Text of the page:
In the physical world, we have developed some necessary critical infrastructure to assist the disabled and handicapped — though this process is ongoing. Whether that's the wheelchair ramp at your local cafe or the front-of-store parking spaces at your favorite grocery store, you've no doubt come in contact with accessibility. Unfortunately, most of us view accessibility as physical — things that we can feel, touch, or sense.
But, what about digital accessibility? How do you assist those who have impairments that prevent them from seeing, browsing, and understanding the internet the way that others often do?
Today, we're going to discuss the rising need for accessibility standards on our websites, how it helps, and how you can start making your website more accessible today.
Understanding Accessibility in the Digital Space
Before we dive into specifics, let's talk about what accessibility means as it pertains to digital "things."
Accessibility is the design of goods, services, devices, or environments for those with disabilities. So, accessibility in the digital world means designing goods (i.e., digital products, games, etc.), services (i.e., SaaS, programs, etc.), and environments (i.e., websites, landing pages, etc.) for those with disabilities.
But, to be clear, you're not designing websites for disabled individuals. Instead, you are making websites usable for those with disabilities. There's a big difference here. Accessibility has never been about specifically catering to one group or another — instead, you should view it as making your website as user-friendly as possible for everyone, including those with disabilities.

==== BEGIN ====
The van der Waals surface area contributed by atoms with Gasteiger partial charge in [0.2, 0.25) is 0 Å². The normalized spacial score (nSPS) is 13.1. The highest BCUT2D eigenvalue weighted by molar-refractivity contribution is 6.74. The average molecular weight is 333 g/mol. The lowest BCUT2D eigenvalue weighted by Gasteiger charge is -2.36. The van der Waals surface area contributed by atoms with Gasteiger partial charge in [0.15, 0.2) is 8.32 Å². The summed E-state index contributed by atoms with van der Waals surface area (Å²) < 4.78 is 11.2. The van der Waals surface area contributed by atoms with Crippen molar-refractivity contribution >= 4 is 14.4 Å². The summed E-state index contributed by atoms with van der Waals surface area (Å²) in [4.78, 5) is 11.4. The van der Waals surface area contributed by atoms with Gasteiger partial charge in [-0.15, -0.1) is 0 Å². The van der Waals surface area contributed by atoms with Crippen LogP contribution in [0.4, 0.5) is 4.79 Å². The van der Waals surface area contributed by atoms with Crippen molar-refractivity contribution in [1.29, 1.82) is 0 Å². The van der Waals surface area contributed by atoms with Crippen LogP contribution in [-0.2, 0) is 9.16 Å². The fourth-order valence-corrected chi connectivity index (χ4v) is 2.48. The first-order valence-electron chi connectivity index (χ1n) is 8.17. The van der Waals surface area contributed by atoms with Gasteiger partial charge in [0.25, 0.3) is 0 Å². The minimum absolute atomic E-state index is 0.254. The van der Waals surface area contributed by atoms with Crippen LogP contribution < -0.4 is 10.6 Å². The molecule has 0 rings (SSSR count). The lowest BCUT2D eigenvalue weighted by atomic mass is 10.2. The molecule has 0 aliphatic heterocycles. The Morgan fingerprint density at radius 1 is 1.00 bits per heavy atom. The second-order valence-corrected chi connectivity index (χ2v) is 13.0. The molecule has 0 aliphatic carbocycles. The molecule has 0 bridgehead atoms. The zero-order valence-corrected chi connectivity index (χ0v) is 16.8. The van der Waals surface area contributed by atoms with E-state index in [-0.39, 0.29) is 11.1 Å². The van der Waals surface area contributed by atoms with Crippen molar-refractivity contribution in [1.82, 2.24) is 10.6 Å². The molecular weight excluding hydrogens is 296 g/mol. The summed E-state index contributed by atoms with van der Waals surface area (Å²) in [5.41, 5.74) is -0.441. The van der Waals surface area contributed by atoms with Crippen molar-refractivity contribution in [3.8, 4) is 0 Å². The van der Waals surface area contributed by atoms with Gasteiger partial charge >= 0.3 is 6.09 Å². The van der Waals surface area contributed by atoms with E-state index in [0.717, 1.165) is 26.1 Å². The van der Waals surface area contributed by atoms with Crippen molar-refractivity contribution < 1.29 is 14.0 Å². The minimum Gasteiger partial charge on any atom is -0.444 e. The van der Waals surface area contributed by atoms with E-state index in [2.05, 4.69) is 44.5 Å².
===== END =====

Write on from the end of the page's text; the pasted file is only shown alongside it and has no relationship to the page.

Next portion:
The goal is to make your website navigable, browsable, searchable, and explorable for those with disabilities — as well as the rest of your userbase.
What is Disability?
Before we define a disability, let's make a quick clarification. The term disability as it's used legally (such as to define eligibility for Social Security benefits) differs from the actual definition of disability. We won't be exploring the term as it's used granularly in legal matters.
A disability is any condition — mental or physical — that impairs an individual's ability to do activities or explore their environment (i.e., interact, understand, see, hear, etc.)
To get a better understanding of disabilities, refer to the definition provided by the CDC.
Note: The CDC definition differs than that provided by both Social Security, law, and the ADA. It is a more inclusive definition that makes sense given both the broad range of impairments that exist and their impact on digital exploration.
What Are the Types of Disabilities?
There are 5 functional types of disability and three modes of disability.
- Vision: Difficulty seeing
- Cognitive: Difficulty concentrating, remembering, making decisions, or understanding
- Mobility: Difficulty climbing, walking, or moving
- Self-Care: Difficulty bathing, dressing, etc.
- Independent-Living: Difficulty performing day-to-day operations alone
For example, someone can have a permanent vision disability (i.e., blindness) or a temporary vision disability (i.e., temporarily blurred vision due to eye issue).
How Common Are Disabilities?
According to the CDC, 1 in 5 people live with one or more disabilities. That's 26% of the adult population of the United States. Of that 26%, 8.1 million individuals suffer from vision disabilities alone. To put that in perspective, picture 26% of your traffic being unable to accurately interact with your website.